Lauryn Higgins is a native of the Tarheel State and currently a graduate student at the University of Nebraska-Lincoln, where she is studying...
When I was six years old my dad taught me the art of pancake making.
We would begin our Saturday morning with the Today Show. Back when Matt Lauer and Katie Couric were actually reporting news. The golden days. My dad would use the first commercial break as a chance to run to the kitchen, grind a fresh batch of Sumatra beans and brew himself the strongest pot of coffee, east of Seattle. Folgers was the ultimate sin in our house. Right below, Dunkin Donuts.
The house would soon begin to fill with the smell of coffee and my dad would begin to pull various ingredients from the fridge and cabinets. Meanwhile, at four foot five inches, I was attempting to pick up a kitchen chair, my Rugrats nightgown getting caught in my feet, and carry the oblong piece of furniture to the counter. When I finally reached my destination, I hoisted myself up onto the chair, tucked my white blonde hair behind my ears, and looked at all the essential ingredients placed before me: Bisquick, skim milk, brown eggs, because I didn’t even know white eggs existed until I was in middle school, sugar and vanilla. The good kind of vanilla, not that artificial crap.
My dad handed me the Kitchen Aid silver mixing bowl and together we measured, poured and stirred every ingredient until the batter resembled that familiar yellow color. I would then turn to my right to face the other counter, with a griddle already heating up. I sprayed Pam onto the black surface and the sizzle and pop meant it was time to pour. My dad grabbed the pancake spoon, just the largest spoon in the house, and began to pour four perfect circles of sweet batter. He then handed me the spatula and leaned in really close, uttering those magic words, “Not yet, you’ll know when they’re ready.” Bubbles formed around the edges and the smell of vanilla and milk quickly hit my nose and my dad nodded his head. I began to flip the pancakes, revealing their perfect golden brown exterior. This process continued and the ones I burnt or flipped too soon, I tossed to our dog, waiting patiently by my chair. Soon we had a pile of pancakes ready to eat. I ran upstairs, woke my mom and brother, and together the four of us partook in our Saturday morning tradition. (Which also included washing maple syrup out of my hair.)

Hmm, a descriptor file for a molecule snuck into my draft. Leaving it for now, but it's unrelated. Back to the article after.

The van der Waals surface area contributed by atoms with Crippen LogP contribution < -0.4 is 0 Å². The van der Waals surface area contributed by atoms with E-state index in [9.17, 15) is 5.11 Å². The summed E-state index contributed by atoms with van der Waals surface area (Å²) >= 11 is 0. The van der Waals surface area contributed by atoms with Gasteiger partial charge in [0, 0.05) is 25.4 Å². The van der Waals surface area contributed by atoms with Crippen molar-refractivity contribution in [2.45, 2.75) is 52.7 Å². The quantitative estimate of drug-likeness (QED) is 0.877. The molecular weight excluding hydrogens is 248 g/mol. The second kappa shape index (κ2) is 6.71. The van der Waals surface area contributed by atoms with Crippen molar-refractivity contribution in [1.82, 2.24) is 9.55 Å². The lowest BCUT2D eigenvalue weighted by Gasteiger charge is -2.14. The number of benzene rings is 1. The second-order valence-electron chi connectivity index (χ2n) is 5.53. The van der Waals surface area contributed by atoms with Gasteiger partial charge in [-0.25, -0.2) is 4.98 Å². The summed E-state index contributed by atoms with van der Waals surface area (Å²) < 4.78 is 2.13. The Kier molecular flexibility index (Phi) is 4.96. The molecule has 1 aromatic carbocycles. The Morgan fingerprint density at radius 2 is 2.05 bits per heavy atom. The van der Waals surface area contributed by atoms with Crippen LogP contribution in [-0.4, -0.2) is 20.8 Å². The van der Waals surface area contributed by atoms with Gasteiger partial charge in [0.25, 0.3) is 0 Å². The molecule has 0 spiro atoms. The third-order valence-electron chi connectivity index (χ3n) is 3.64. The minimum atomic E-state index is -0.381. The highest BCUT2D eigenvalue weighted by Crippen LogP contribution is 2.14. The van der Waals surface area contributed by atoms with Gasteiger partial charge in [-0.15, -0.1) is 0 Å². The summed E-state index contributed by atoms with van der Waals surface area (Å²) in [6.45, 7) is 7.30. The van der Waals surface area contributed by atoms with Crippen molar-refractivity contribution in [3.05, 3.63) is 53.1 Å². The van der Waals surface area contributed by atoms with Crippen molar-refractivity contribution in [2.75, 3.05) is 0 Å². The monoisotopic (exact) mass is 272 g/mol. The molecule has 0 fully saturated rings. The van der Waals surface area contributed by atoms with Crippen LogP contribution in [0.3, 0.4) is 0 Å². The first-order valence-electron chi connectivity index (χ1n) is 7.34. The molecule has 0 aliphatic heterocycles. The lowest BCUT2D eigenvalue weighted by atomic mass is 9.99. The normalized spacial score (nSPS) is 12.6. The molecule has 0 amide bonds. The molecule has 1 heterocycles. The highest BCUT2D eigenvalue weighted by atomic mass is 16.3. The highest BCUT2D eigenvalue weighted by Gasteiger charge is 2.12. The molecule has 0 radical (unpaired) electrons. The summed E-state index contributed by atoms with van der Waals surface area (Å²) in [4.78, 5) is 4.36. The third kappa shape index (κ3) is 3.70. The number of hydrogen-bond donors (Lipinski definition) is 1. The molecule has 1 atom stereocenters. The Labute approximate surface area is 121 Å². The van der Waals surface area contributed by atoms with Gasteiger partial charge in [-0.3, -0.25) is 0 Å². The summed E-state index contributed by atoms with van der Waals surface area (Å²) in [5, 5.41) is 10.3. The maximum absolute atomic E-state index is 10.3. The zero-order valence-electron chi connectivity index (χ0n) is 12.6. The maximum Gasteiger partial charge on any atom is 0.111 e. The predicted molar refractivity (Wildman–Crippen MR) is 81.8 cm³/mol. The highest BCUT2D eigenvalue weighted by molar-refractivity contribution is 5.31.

My dad taught me many things, some things he didn’t even realize he did.
Like how to always smile at people, and never worry if the glass if half empty or full, but rather be too busy living life to the brim to not notice what you have and don’t have. That each day is full of moments and that sometimes it’s okay to spend those moments focusing on yourself, rather than others. That knowing how to play a sport won’t make you a better person, but being a good sport will. And that if you get the opportunity to travel, never pass it up.
My dad is undeniably the greatest person I have ever encountered and not because he taught me how to make pancakes, or let me skip English class in high school, when I wasn’t really sick. He dedicates his life to the people he loves and more importantly, does it selflessly. From the time I was born, he has slowly been placing the essential ingredients I have needed for life, right in front of me. Never over bearing or harsh, stepping in only when necessary, and reminding me before I jump, to wait until I am truly ready.
So here’s to all of you fearless fathers. For dedicating your lives to your children and for sacrificing your Saturday mornings. You are loved and admired more than you know and today we celebrate you.
Happy Father’s Day